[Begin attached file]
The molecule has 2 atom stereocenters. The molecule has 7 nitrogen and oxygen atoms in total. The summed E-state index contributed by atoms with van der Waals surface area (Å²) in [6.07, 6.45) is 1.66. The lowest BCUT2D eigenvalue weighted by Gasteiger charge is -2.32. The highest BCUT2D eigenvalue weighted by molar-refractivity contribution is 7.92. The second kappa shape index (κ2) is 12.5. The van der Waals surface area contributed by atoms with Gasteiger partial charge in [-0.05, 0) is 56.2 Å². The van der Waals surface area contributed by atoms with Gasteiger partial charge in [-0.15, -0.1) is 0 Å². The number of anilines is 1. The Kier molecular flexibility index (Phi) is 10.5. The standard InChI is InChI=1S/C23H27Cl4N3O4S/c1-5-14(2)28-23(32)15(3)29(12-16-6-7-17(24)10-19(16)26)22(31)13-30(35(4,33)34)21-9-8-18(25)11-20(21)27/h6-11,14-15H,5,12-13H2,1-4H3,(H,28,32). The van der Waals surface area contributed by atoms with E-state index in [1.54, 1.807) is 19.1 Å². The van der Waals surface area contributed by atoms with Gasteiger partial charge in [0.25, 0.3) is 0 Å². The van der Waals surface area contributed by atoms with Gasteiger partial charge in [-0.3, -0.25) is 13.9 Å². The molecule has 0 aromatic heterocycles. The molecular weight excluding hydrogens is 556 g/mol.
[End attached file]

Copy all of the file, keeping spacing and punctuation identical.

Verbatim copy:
The molecule has 2 atom stereocenters. The molecule has 7 nitrogen and oxygen atoms in total. The summed E-state index contributed by atoms with van der Waals surface area (Å²) in [6.07, 6.45) is 1.66. The lowest BCUT2D eigenvalue weighted by Gasteiger charge is -2.32. The highest BCUT2D eigenvalue weighted by molar-refractivity contribution is 7.92. The second kappa shape index (κ2) is 12.5. The van der Waals surface area contributed by atoms with Gasteiger partial charge in [-0.05, 0) is 56.2 Å². The van der Waals surface area contributed by atoms with Gasteiger partial charge in [-0.15, -0.1) is 0 Å². The number of anilines is 1. The Kier molecular flexibility index (Phi) is 10.5. The standard InChI is InChI=1S/C23H27Cl4N3O4S/c1-5-14(2)28-23(32)15(3)29(12-16-6-7-17(24)10-19(16)26)22(31)13-30(35(4,33)34)21-9-8-18(25)11-20(21)27/h6-11,14-15H,5,12-13H2,1-4H3,(H,28,32). The van der Waals surface area contributed by atoms with E-state index in [1.54, 1.807) is 19.1 Å². The van der Waals surface area contributed by atoms with Gasteiger partial charge in [0.25, 0.3) is 0 Å². The van der Waals surface area contributed by atoms with Gasteiger partial charge in [-0.3, -0.25) is 13.9 Å². The molecule has 0 aromatic heterocycles. The molecular weight excluding hydrogens is 556 g/mol.